Performance, Image, Exposure

Apr 4th, 2007 by Meri in Career, Personal Development

One of the most interesting concepts I came across when I was just starting out in my corporate career was the PIE model – Performance, Image, Exposure. Typically this is represented by a pyramid diagram or a pie chart, depending on how pun-driven the explainer’s sense of humour is.

In terms of an individual’s career, the 3 segments represent the following:

  • Performance: The actual work you do, the results you deliver.
  • Image: The impression that others have of you (obviously this can differ from person to person).
  • Exposure: The people who get to know about a) your results and b) your image.

At first, it was a concept that really didn’t sit well with me. It didn’t seem FAIR. Surely one’s career should really just depend on the results that you deliver? If you’re good at your job, you should do well, right?

If I’m honest, that feeling stayed for quite a long while. I resisted the concept that you needed to care about your image, about your exposure. I believed that I could just do my job and that the results I delivered would be what mattered. I wouldn’t need to care about image or about getting known by the decision-makers.

All that changed because I was asked to write some feedback for someone. The person in question was someone I actually hadn’t worked with as directly as others for whom I had written performance evaluations in the past. I realised that since I hadn’t been working directly with them, I didn’t really KNOW about their real work and their real results. Strangely, though, I still had definite opinions, both of what they were doing well and what they could improve on.

This is what made me realise that image and exposure are both important — and factors that you should ignore at your peril.

Whether you like it or not, only a limited number of people will get to work with you directly. Even those that do will get a fairly narrow view of the real results that you deliver. On the other hand, many many more people will form an image in their minds of what you’re like — perhaps that you’re a safe pair of hands, maybe that you’re very smart or very ambitious. Some may form a very negative image — that you’re a bullshitter or unreliable or untrustworthy. The combination of that image that people have of you (Image) and the groups of people that share that view of you (Exposure) can make or break your career.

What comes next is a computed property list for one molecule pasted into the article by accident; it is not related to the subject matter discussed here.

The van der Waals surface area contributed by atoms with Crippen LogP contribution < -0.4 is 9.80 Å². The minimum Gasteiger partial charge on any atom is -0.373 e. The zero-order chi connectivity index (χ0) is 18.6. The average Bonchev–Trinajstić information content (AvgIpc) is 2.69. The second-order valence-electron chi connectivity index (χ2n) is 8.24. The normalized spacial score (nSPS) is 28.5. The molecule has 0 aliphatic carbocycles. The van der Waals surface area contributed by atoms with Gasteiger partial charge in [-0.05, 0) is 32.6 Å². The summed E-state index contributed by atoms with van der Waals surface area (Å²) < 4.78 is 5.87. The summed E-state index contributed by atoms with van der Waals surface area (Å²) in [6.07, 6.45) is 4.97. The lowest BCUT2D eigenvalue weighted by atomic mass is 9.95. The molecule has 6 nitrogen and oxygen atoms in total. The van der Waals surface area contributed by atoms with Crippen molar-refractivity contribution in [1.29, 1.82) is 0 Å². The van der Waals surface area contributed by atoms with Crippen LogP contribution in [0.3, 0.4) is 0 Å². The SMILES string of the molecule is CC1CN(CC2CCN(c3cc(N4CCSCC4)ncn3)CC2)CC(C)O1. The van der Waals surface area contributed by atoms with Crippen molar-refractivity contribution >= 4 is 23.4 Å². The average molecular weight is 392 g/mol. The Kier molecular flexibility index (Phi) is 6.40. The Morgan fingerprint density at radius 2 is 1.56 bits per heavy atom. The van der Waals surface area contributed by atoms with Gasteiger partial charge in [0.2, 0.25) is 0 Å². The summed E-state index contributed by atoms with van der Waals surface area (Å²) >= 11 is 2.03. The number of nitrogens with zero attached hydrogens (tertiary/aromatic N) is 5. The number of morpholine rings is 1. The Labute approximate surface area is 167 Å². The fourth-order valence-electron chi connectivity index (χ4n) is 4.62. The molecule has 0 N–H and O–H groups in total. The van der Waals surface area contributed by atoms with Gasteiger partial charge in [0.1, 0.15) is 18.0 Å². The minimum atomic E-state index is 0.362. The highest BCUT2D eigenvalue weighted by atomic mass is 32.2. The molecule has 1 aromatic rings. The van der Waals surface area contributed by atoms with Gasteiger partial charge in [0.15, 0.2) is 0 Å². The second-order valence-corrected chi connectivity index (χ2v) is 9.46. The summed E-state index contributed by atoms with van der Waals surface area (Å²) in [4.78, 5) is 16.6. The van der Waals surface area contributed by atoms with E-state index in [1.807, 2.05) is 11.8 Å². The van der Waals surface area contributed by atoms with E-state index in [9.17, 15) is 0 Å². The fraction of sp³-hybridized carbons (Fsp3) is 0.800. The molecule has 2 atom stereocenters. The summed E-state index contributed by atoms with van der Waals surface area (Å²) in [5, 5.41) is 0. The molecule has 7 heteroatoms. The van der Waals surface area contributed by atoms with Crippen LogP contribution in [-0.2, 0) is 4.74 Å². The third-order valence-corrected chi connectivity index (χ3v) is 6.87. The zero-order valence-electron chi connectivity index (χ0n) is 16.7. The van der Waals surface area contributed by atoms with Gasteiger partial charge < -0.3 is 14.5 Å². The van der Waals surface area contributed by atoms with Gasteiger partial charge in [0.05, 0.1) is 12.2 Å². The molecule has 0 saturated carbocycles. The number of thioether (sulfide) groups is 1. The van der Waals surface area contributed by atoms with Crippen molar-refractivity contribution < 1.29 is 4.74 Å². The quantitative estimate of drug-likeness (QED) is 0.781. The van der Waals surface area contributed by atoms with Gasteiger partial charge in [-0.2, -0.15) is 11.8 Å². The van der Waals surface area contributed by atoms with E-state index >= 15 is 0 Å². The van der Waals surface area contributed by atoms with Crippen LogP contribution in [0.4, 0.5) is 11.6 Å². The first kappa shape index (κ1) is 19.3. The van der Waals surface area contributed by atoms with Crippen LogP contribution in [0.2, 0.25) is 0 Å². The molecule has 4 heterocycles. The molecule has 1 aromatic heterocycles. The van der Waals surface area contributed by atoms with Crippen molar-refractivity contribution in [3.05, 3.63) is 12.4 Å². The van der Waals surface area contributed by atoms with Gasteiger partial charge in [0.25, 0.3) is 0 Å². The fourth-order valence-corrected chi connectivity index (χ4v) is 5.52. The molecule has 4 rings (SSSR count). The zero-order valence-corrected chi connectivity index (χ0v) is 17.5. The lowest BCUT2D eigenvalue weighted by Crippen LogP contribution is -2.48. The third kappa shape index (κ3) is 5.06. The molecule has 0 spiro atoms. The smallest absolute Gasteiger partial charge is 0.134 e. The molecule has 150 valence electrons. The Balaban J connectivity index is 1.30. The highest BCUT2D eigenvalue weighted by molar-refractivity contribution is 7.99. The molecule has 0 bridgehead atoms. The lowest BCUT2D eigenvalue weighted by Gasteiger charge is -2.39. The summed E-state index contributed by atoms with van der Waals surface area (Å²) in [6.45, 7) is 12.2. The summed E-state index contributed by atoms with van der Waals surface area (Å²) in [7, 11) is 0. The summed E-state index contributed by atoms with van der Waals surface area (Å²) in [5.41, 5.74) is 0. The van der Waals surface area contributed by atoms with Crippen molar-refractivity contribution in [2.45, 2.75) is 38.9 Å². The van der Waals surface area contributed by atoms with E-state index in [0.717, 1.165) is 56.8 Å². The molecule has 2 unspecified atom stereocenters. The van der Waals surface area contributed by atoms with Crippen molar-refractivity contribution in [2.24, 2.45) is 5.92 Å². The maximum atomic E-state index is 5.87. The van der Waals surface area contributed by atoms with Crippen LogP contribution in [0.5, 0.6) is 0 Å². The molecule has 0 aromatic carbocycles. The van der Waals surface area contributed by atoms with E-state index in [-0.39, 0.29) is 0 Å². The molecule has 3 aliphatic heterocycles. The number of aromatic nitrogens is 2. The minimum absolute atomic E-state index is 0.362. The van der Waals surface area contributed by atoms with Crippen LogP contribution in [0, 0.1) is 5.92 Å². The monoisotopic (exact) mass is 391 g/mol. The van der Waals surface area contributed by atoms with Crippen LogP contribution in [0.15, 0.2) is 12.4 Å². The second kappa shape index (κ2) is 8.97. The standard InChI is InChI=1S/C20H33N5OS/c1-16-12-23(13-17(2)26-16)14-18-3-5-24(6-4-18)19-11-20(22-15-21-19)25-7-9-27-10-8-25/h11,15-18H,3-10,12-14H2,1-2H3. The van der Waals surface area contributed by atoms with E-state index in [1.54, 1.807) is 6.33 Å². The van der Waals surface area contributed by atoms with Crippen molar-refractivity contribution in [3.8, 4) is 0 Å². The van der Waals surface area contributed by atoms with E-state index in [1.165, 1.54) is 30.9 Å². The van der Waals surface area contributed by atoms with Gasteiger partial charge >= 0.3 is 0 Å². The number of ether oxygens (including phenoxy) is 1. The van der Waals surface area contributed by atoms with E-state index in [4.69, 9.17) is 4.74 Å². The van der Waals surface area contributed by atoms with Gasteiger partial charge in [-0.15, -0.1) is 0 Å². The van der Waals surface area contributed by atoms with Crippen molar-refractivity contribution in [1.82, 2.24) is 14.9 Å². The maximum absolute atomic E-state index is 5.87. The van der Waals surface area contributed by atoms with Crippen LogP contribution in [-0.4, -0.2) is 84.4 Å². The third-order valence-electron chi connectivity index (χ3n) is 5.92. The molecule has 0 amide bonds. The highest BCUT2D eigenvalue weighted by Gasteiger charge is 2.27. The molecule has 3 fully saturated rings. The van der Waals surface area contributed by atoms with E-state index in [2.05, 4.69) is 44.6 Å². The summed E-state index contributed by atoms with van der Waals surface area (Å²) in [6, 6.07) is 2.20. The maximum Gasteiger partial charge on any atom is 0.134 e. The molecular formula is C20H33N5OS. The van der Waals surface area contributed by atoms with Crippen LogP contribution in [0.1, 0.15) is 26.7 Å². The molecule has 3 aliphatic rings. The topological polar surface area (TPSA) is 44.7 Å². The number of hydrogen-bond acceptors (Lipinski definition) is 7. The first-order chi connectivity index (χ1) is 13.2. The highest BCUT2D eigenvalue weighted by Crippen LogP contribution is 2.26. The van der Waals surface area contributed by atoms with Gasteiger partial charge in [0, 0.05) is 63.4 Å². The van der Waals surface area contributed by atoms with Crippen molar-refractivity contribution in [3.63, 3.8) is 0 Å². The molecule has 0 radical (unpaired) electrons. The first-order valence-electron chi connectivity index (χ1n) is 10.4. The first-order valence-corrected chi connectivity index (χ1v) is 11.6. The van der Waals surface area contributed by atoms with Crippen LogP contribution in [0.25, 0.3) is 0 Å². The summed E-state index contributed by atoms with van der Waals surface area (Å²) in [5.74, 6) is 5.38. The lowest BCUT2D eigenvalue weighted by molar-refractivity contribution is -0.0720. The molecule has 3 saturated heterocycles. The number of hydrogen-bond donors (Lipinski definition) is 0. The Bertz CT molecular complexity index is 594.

The big light bulb moment for me was when I accepted that Image and Exposure were going to matter whether I cared about them or not. Of course Performance is also important and always will be — I firmly believe that folks who try to make it all about the image and the exposure are playing a dangerous game of smoke and mirrors and will eventually be caught out. But the difference between two colleagues with comparative performance, one of whom cultivates the type of image they want and makes an effort to get the right exposure and the other who ignores these facets completely … well, it can be very significant.

6 Comments

  • Thanks for this post. It describes me to a T except I’m only now hearing about the PIE theory years after I graduated into industry. I’ll start applying it this day forward now that I know the proper statistics.

  • I am now retired, but I realised late in my working life that what others around you thought about you was almost more important than what you actually did – because some of the people around you are the ones that organise promotions, and others are the people they talk to.

    So publicising yourself, while very uncomfortable, is really important, and understanding how you appear to others (sometimes not how you see yourself at alL!) is also important.

    I agree that what you do should speak most loudly, but not everyone sees everything you do, or how you do it.

  • I had been looking for this model since a few months ago. I am so glad u shared ur xperience…

  • Another layer is to add in responsibility between you and your supervisor.

    Performance – This is 100% under your control.
    Image – You and your supervisor share responsibility for this
    Exposure – This is mostly up to your supervisor. You can be mindful of the exposure you get, but exposure to your supervisor’s boss and peers will often be at their discretion.

    Thinking this way helps you frame the partnership both between you and your boss and you and your DRs. In large, hierarchical organizations if you’re not getting the support your need you will not advance, and it’s time to find a new job.

  • I am in academia(University professor)and can clearly see the relevance of the PIE model in academe as well. While it is important to create a positive image and exposure with upper administration(Dean, Associate Dean, Provost,etc), it is equally important to create a marketable image and exposure with students and peers because promotion and tenure in academe depends on largely a combination of Performance, Image and Exposure.
    Dr.Peter Vakunta

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